Seismicity Triggered by Human ActivitiesEarthquakes resulting from human activities are called induced earthquakes or induced seismicity. In Alberta, there are three main human activities causing induced earthquakes: mining, producing oil or gas, and injecting fluids underground. Our experts examine earthquake characteristics to determine if earthquakes are natural or induced. This work supports the Alberta Energy Regulator’s regulatory efforts to reduce the hazards associated with induced earthquakes. Recent induced earthquake events in Alberta include events near Fox Creek, Cardston, and Rocky Mountain House.
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Earthquakes caused by human activities are induced seismic events or induced earthquakes. The human activities causing induced earthquakes in Alberta include mining, producing oil or gas, and injecting fluids underground. Alberta has a long history of induced earthquakes dating back to the 1970s. Earthquakes between the 1970s and 2010 were primarily related to conventional oil and gas activities. In 2011, the frequency of earthquakes in Alberta suddenly increased, mainly due to increasing unconventional oil and gas activities, in particular, hydraulic fracturing (injecting fluids to fracture rock) of the Duvernay Formation near Fox Creek, northwestern Alberta. Other noteworthy cases of induced earthquakes include the hydraulic fracturing of the Duvernay Formation near Red Deer and wastewater disposal activities east of Musreau Lake, northwestern Alberta.
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The most recent increases of induced earthquakes in Alberta are related to injecting fluids into the ground for various reasons including fluid disposal and hydraulic fracturing. During fluid disposal, operators inject fluids into the subsurface to dispose of wastewater and other fluids in an environmentally friendly way. During hydraulic fracturing, operators inject fluids (and possibly other components) into a well to fracture the rocks, improving oil and gas recovery or for producing geothermal energy. The following unusual set of conditions are required for fluid-injection activities to cause an earthquake:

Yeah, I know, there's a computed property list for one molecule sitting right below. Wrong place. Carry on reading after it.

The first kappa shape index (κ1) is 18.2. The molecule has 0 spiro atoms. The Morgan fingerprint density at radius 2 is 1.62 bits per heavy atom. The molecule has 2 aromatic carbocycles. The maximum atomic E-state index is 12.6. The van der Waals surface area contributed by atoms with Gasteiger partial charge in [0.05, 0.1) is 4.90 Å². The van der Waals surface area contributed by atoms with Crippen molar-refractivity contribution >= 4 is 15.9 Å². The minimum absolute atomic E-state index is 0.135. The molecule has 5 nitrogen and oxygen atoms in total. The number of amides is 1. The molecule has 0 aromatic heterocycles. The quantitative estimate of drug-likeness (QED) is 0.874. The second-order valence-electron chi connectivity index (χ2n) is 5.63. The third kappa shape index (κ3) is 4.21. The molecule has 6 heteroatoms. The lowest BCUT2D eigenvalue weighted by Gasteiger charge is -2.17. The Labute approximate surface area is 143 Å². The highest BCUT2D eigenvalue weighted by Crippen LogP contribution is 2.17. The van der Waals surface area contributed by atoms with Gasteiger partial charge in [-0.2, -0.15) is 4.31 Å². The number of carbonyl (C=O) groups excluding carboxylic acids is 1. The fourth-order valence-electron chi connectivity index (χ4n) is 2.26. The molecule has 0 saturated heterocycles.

- A pre-existing fault must be near the injection well.
- The fault must be in a state of stress that is close to failure (critically stressed).
- There must be a means for the fluids to change the stresses/forces along the fault to cause the fault to slip.
Two main processes contribute to changing the stress/forces on the fault to trigger earthquakes.
- High-pressure fluids injected into the ground may enter a critically stressed fault. The increase of fluid pressure along this fault reduces the friction, allowing rock to slip along the fault causing an earthquake.
- Fluid injected into the ground changes the mass and volume of the rocks surrounding the well. Transmission of this change in stresses/forces through the rock may change the stresses/forces on a nearby fault, allowing it to slip.
The movement of rocks along the fault (slipping) causes the earthquake.
Seismologists examine several characteristics of an earthquake sequence to determine whether or not it was an induced earthquake. There are several questions we ask when determining if an earthquake is induced; if the answer to all of these questions is yes, it is likely the earthquake is induced:
- Are these earthquakes in an area that has not commonly experienced earthquakes?
- Is there an increase in the rate of earthquakes in this area?
- Are the earthquakes occurring at the same time as the suspected human activity?
- Are the earthquakes within a reasonable distance from the suspected human activity?
- Are the human-caused changes in stress/forces on a fault large enough to explain the seismicity?
In 2013, we used these criteria to determine the cause of earthquakes west of Fox Creek, northwestern Alberta. Our results showed hydraulic fracturing operations in the Fox Creek area induced the nearby earthquakes.